iVo is coming soon to a home near you. The Yankee Group has predicted that within three years, one in five Americans will own TiVo or some other brand of digital video recorder (DVR). Whether you are among that 20% or not, the DVR trend will likely have an effect on you and your business.

To make a long story short (something TiVo was invented to do), DVRs allow consumers to a skip portions of programming they don't want to see. And, for the most part, what they don't want to see -- I hope you're sitting down -- are commercials.

There can be as many as 20 minutes of commercials in an hour segment of television, and with TiVo, a viewer can, at 9:20 p.m., begin to watch a show that started at 9 p.m., and by skipping the commercials finish up at 10 p.m. -- just as the program is ending in real time.

Not surprisingly, those who sell television advertising are freaking out.

Or rather, most are. The rise of DVRs seems to affect every area of television advertising except beer and prescription drugs.

According to CNW Marketing Research, beer commercials are so entertaining that viewers actually want to see them, and prescription drug ads are so informative that viewers feel compelled to watch them.

It means, however, that travel ads are being TiVo'd over. That has industry marketers scratching their heads. The macro trend in travel marketing over the past nine years has been away from intermediaries and toward consumer direct.

If video advertising becomes less effective because fewer and fewer people watch it, will intermediary sales channels begin to look more attractive as a means to reach the public?

Not necessarily. Airlines already are making overtures to agents, and many other travel companies that advertise heavily on television, such as cruise lines and all-inclusives, are already strongly committed to agency distribution.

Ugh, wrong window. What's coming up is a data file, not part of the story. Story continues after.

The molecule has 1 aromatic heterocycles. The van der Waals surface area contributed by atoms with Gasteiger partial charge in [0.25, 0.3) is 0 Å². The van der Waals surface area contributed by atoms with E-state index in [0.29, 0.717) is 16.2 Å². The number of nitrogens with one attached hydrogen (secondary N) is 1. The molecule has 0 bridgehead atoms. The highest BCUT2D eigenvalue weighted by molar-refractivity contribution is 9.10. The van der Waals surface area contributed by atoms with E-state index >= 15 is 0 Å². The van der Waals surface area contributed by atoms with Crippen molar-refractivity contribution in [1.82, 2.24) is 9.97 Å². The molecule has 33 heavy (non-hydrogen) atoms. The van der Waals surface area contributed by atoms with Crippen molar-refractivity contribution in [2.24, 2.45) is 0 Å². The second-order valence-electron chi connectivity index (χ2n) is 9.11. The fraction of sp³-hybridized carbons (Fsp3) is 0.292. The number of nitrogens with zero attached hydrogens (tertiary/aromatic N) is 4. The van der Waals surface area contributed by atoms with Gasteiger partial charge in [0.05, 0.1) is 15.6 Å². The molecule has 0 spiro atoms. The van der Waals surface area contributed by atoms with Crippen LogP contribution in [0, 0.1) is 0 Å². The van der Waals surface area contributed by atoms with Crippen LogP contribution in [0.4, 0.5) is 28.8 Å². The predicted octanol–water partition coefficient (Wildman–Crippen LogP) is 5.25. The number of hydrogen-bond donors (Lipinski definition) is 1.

But all sales channels may benefit in another way. As traditional television advertising execs feel heat from DVRs, they are exploring other means to use television as a commercial medium.

In a separate phenomenon, the blurred line between advertising and entertainment has reached new heights. It started with simple product placement, but today, paid-for embedded brand promotion has made its way into prime-time scripts and story lines.

As an example, one of the sponsors of the reality show "The Restaurant" is American Express, and one of the "real" characters on the show turns to Amex's small business units to help him solve a business problem.

It's useful to remember that the granddaddy of all embedded product campaigns was a travel-related program: "The Love Boat."

And though it ceased production 18 years ago, Princess Cruises is still reaping the benefits -- just last month, the actress who played the fictional daughter of the fictional Captain Stubing was named godmother of the Caribbean Princess.

When brands are knitted into programming, all sales channels benefit, along with the brand. And unless a character says, "Don't bother going online or calling a travel agent to book -- just call (800) 555-1212," there is no distribution chain bias.

I predict it won't be long before we see yet another development in the world of television advertising: Advertisers paying other advertisers for product placement. If viewers are still watching beer and prescription drug ads, I can think of a dozen travel products that would pay to serve as the setting for a Budweiser commercial -- and even a few that might want to strike a deal with the makers of Viagra.


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